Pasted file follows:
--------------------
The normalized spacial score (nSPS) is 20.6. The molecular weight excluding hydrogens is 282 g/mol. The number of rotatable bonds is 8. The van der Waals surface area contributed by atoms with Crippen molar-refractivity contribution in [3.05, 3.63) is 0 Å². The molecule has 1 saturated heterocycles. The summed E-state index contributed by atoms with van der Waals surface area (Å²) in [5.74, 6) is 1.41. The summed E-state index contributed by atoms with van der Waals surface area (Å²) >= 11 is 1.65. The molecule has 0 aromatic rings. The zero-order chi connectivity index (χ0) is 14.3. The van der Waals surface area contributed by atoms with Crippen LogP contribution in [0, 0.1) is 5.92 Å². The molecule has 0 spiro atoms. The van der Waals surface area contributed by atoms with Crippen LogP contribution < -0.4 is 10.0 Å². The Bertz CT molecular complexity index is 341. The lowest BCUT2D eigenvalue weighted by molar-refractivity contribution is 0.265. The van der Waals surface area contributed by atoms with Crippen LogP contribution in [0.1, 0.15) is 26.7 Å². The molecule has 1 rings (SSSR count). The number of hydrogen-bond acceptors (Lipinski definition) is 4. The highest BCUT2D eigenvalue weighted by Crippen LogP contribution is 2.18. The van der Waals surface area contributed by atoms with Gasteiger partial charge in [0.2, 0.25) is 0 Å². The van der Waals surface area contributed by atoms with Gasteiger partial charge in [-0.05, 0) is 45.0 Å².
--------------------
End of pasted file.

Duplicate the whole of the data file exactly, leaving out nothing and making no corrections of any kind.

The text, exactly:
The normalized spacial score (nSPS) is 20.6. The molecular weight excluding hydrogens is 282 g/mol. The number of rotatable bonds is 8. The van der Waals surface area contributed by atoms with Crippen molar-refractivity contribution in [3.05, 3.63) is 0 Å². The molecule has 1 saturated heterocycles. The summed E-state index contributed by atoms with van der Waals surface area (Å²) in [5.74, 6) is 1.41. The summed E-state index contributed by atoms with van der Waals surface area (Å²) >= 11 is 1.65. The molecule has 0 aromatic rings. The zero-order chi connectivity index (χ0) is 14.3. The van der Waals surface area contributed by atoms with Crippen LogP contribution in [0, 0.1) is 5.92 Å². The molecule has 0 spiro atoms. The van der Waals surface area contributed by atoms with Crippen LogP contribution < -0.4 is 10.0 Å². The Bertz CT molecular complexity index is 341. The lowest BCUT2D eigenvalue weighted by molar-refractivity contribution is 0.265. The van der Waals surface area contributed by atoms with Crippen LogP contribution in [0.1, 0.15) is 26.7 Å². The molecule has 1 rings (SSSR count). The number of hydrogen-bond acceptors (Lipinski definition) is 4. The highest BCUT2D eigenvalue weighted by Crippen LogP contribution is 2.18. The van der Waals surface area contributed by atoms with Gasteiger partial charge in [0.2, 0.25) is 0 Å². The van der Waals surface area contributed by atoms with Gasteiger partial charge in [-0.05, 0) is 45.0 Å².